Had Donald Trump said, “this pandemic is serious and we need to hunker down, but we’ll do everything possible to mitigate its damage by following the guidance of the scientists. We’ll put all resources, financial and material, at their disposal, to speed the development of a vaccine and end the pandemic,” more American people would have said bravo and voted for him. Instead, he put obstacles in the way of science and politicized the vaccine development process as well, trying to rush it through the necessary stages so that it could be distributed before Election Day for a boost in his popularity and electability. By so doing, he poisoned the well of trust in the vaccine, because people started to question its safety and efficacy. They lost faith in the one weapon that could put an end to the crisis. The mistrust in the government’s program to develop the vaccine, Operation Warp Speed, was so deep that, “By mid-October, several states—including California, New York, and West Virginia—announced plans to independently review the data for any vaccine the FDA approves.”
I have a deep antipathy towards any theory smacking of conspiracy, but in this case, I am playing with the idea that scientists and pharmaceutical companies were indeed either deliberately holding or slow-walking the final phase of the trials to make sure that the good news of an imminent availability of the vaccine would not come out before Election Day. This in my opinion, was not because they wanted to harm Trump’s chances at re-election or for any other sinister reason, but in order to depoliticize the vaccine and thereby rebuild the trust that would be absolutely necessary to convince people that it was indeed safe and effective. If this is the case, then I applaud them for doing what was the right thing for the American people.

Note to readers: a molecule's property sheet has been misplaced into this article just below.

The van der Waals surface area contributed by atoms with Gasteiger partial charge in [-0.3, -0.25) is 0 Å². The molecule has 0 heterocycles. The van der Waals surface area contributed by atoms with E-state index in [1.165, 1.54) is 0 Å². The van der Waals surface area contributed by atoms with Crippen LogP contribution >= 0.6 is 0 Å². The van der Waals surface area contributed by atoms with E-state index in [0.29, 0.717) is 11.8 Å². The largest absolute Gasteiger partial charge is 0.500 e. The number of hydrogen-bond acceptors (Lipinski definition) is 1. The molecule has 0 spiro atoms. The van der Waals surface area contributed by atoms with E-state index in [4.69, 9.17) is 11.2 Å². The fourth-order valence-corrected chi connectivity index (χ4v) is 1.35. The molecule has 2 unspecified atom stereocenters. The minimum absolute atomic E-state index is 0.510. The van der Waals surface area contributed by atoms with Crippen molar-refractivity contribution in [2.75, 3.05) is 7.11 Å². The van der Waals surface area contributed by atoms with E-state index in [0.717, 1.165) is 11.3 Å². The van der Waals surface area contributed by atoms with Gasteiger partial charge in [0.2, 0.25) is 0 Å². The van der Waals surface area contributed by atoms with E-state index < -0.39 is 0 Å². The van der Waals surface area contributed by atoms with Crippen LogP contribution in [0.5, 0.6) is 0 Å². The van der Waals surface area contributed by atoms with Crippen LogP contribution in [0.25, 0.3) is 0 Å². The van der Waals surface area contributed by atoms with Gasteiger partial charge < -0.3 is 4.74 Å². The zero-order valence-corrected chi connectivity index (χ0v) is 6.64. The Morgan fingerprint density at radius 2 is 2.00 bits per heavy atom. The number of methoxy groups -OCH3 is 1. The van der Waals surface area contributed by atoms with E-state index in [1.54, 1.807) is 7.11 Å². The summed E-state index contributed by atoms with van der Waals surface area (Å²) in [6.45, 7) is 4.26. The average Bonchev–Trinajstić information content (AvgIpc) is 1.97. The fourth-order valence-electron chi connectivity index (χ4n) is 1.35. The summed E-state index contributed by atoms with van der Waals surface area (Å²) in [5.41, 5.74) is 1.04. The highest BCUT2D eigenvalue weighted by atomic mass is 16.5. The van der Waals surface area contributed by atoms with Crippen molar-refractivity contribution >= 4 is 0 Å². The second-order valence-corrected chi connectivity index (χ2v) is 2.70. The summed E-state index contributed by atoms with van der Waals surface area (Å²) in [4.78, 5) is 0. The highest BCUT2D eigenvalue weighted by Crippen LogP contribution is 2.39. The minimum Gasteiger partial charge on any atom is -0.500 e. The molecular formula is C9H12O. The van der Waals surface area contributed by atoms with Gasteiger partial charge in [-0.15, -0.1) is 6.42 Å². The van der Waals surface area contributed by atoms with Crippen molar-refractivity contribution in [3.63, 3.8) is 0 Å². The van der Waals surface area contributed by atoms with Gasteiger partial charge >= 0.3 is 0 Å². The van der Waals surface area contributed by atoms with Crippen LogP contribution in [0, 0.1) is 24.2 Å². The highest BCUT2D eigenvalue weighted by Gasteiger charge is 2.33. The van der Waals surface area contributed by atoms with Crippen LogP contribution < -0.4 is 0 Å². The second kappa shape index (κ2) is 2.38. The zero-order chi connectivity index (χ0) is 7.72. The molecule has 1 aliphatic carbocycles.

As it turned out, “On November 20, Pfizer and BioNTech said they were filing for emergency authorization from the FDA just two days after announcing the conclusion of their phase three trials.” We have to hope that Trump’s repeated attempts to undermine science, whether that be in climate or vaccines, have not caused any permanent disaffection and suspicion.
What has become clear in the four years of the Trump presidency is that leadership without empathy is not possible. A leader has to be able to imagine himself in the other’s skin to understand what needs to be done, what adversity means for those less fortunate than he. Narcissists like Trump are, by definition, too self-absorbed to be able to care about the collective welfare. When a president cares more about his chances for re-election than about the death of 250,000+ people and insists that, “We are rounding the corner” when in fact we’re heading into an unprecedented surge in cases, then he is not a leader. He is a misguided and cynical denialist fool peddling false optimism who doesn’t deserve to lead a nation. Good riddance.